Investors Accelerate Climate Action In Post-Paris Agreement World
By Christopher N. Fox
When 175 leaders signed the historic Paris Agreement on climate change in April, they sent a clear signal to the markets: the global shift from fossil fuels to clean energy is inevitable and already underway.
The Paris Agreement’s goals include holding the increase in the global average temperature to well below two-degrees Celsius, and achieving net zero greenhouse gas emissions in the second half of this century.
Many leading investors are now accelerating their efforts to prepare for success in the post-Paris Agreement world. As CalPERS CEO and Ceres board chair Anne Stausboll put it in her remarks, the agreement is “a powerful global green light” for clean energy investment. Stausboll leads the largest public pension fund in the U.S. with approximately $300 billion in assets. She joins Ceres and a chorus of investors calling on world leaders to invest an additional $1 trillion dollars a year in clean energy to achieve the goals of the agreement.
The signing of the Paris Agreement has provided a fresh boost of momentum to the Ceres Clean Trillion campaign. Investors are now positioning themselves to capture the opportunities of the low-carbon, clean energy future, and manage the risks of continued reliance on high-carbon energy resources such as coal, oil and gas.
Investors worldwide continue to join forces through the Carbon Asset Risk initiative to press for improved corporate governance and disclosure on climate risk at carbon-intensive companies. Most recently, investors with more than $10 trillion in assets declared their support for climate resolutions calling on ExxonMobil and Chevron to stress test their business strategies against a scenario in which global warming is limited to below two-degrees Celsius. Investors garnered unprecedented voting support for these resolutions, with 38 percent voting in favor of the resolution at ExxonMobil and 41 percent at Chevron.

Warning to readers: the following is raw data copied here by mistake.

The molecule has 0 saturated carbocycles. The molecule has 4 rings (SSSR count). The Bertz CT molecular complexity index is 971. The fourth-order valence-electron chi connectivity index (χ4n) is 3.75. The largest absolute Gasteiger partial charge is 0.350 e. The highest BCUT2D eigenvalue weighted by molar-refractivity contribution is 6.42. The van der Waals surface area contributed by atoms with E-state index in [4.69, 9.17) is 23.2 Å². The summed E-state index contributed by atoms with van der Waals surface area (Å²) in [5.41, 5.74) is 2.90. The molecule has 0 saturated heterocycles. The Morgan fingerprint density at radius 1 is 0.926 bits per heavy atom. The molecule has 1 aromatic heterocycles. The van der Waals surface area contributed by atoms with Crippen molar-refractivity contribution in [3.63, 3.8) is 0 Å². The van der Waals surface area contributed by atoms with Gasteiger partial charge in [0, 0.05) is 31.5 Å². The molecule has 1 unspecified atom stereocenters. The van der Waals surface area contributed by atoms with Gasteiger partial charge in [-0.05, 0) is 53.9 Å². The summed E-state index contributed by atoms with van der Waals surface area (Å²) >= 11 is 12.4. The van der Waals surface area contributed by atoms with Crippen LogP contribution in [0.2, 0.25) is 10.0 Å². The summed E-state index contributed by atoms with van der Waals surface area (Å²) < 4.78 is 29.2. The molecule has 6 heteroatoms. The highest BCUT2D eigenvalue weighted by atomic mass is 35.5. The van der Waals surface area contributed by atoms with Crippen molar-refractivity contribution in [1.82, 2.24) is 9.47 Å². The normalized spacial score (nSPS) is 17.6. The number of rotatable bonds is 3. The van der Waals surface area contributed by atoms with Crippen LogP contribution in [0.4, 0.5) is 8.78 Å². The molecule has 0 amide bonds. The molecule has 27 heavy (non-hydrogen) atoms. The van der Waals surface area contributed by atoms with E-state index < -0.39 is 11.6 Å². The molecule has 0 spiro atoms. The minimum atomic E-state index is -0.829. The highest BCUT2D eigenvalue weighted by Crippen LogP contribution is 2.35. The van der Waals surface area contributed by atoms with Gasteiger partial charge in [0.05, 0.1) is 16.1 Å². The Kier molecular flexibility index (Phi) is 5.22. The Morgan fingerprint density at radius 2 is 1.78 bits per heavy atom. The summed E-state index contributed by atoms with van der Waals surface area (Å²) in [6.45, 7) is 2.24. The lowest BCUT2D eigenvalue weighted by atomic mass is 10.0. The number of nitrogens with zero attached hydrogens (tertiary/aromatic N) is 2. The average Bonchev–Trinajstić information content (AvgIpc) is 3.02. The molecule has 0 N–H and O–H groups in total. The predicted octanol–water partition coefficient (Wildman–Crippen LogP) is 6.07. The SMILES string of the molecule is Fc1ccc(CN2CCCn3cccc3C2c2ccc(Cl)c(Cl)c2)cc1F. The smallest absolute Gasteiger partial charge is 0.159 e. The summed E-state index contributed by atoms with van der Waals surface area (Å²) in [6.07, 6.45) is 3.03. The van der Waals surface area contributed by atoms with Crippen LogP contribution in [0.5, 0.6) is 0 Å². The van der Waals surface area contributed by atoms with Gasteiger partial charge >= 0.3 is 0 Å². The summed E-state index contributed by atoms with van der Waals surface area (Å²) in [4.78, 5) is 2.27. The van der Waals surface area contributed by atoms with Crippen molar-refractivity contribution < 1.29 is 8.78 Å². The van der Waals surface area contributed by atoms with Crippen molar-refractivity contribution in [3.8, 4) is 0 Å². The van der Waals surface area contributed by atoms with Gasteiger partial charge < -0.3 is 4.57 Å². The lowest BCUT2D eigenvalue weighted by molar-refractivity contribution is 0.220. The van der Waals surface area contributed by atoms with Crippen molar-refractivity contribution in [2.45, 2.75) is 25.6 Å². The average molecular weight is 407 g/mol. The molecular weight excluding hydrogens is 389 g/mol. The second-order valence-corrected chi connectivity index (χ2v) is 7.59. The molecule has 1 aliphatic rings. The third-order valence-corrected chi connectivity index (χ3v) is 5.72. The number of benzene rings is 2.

The results were the highest votes ever for climate resolutions in the history of both oil companies and a clear sign of the mounting investor concerns over the business impacts of climate change. As former Vice President and Generation Investment Management Chairman Al Gore explained at a Ceres event in May in San Francisco, “carbon assets are vulnerable to being stranded.” The market capitalization for the global coal industry has plummeted in the last five years, Gore pointed out, and “ExxonMobil lost its triple-A bond rating last month for the first time since 1949.”
In May, Ceres also released a groundbreaking new report on the U.S. insurance industry’s exposure to increasingly risky fossil fuel investments. The report makes recommendations to fossil fuel companies and their investors on how to better manage climate risks.
The markets are now waking up to the Paris Agreement’s clear signal: the future is in clean energy, not fossil fuels. The world leaders, and the investors and companies that move quickly to prepare for the clean energy future will be the best able to capture the opportunities that lie ahead.
My Ceres colleagues and I welcome your thoughts and questions on Ceres’ Clean Trillion campaign. Please feel free to connect with me at email@example.com or on twitter @ChristopherNFox and follow Clean Trillion on twitter @CleanTrillion.